The biggest thing as of late is that Miss Jessie is leaving her regular weekly gig here at “the zoo.” She is taking a job at her church, which is a great thing for her both career-wise and spiritually.
But this change also fits into my plans. See, after much prayer and reflection, I had recently decided that I was finally ready to wean myself from Jessie’s help. My realization had nothing to do with her job performance.
Simply put, Miss Jessie is amazing, so it’d be daunting undertaking to find a better childcare professional. She is creative, giving, sweet, energetic, punctual, hard-working, honest and loving.
If you think back to when Jessie started in September 2011, the 3 Amigos ages 4 and under and Stephen was working long hours, which was why we wanted an extra set of hands in the first place.
Then Stephen took a job where he worked out of state four days a week. That was a grueling 11 months, and I honestly don’t think I could’ve survived (or at least, kept my sanity intact) without Jessie’s assistance during that challenging time.
But now that the boys are more mature and independent, Stephen’s working a normal come-home-to-your-family-every-evening job, and I’m getting more confident and comfortable with homeschooling, the time has come for me to fully embrace my role as teacher, housekeeper, family planner and all-around domestic guru.
And isn’t it remarkable how God somehow enabled Jessie’s and my major plans to work in tandem together? The Lord has a cool way of doing that.
Be sure to check out the Shutterfly photo book I made for Jessie as thanks for her contribution to our family. Click the thumbnail image under “recent activity” and be sure to use the “single-page view” and “full-screen” options (found in the upper righthand corner of the photo book template).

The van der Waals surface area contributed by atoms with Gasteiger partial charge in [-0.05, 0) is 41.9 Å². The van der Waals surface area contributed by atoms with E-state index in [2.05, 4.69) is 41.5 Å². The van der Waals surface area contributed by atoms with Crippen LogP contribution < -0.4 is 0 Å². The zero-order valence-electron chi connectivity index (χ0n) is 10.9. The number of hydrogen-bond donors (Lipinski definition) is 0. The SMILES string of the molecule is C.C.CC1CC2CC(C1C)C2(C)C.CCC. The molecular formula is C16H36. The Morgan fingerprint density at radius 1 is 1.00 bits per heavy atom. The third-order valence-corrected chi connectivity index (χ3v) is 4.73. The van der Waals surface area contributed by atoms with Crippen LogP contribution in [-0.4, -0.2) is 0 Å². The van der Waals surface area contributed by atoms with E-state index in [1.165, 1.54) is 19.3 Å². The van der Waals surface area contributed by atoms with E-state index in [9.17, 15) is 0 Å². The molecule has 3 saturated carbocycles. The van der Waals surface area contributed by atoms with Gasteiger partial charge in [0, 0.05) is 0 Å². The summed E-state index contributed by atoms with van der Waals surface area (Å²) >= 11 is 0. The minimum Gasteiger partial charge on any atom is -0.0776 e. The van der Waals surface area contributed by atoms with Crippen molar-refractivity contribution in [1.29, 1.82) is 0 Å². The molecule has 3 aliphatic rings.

FYI, since Stephen and I have never found the time to poke around and figure out how to upload video to our Word Press site (should be easy, but it’s not), I plan on adding videos of the kids to Shutterfly … coming soon!
Gabriel had his final basketball game last Saturday. It was actually supposed to be two make-up games back to back, but the first team didn’t show. And then only one kid from the second team was present.
To make the best of a lame situation, the boy’s two brothers, Houston and Zeke, and a couple other meandering kids were recruited to play what turned out to be the most fun and lively game of the season. Way to go, Wildcats and Warriors!
After the game, we met Christie and crew at a free winter carnival, hosted by one of the CC moms who runs a dance school with her husband. The school, which shares a space with a martial arts business, offered grappling, foam-sword fighting, a bounce house, crafts and lots of games. It was a blast!
Last week, the boys and I went on a CC field trip to see a saxophone quartet performance. The event was for young kids, so the musicians included lots of explanation about their instruments, the pieces of music they played and how they came to be professional saxophonists. The boys thought it was okay, but I was mesmerized.
After that, we headed to Miss Christie’s for an afternoon of doing cool volcano experiments, playing guitar and singing (practice for our upcoming family presentations at CC), and jumping on Asher and Jackson’s new trampoline. Good times.
Speaking of music, we finally got our piano tuned on Monday. It was a hand-me-down a neighbor had given us about five years ago. Needless to say, the instrument was extremely out of tune, had a broken key and was in dire need of repair.
It sounds phenomenal, so it’s time to start looking into lessons for Houston, and then the twins when they’re a bit older. Jessie has been giving the boys informal lessons for a few weeks now and they’re enjoying it, so I’m hopeful they’ll take to piano and grow in their love of music.
Wednesdays have stunk lately. In fact, January is a major stinker, as has been the case for three years running. Luckily, we made it through the first month of the year none worse for the wear and hump day is looking a bit brighter these days.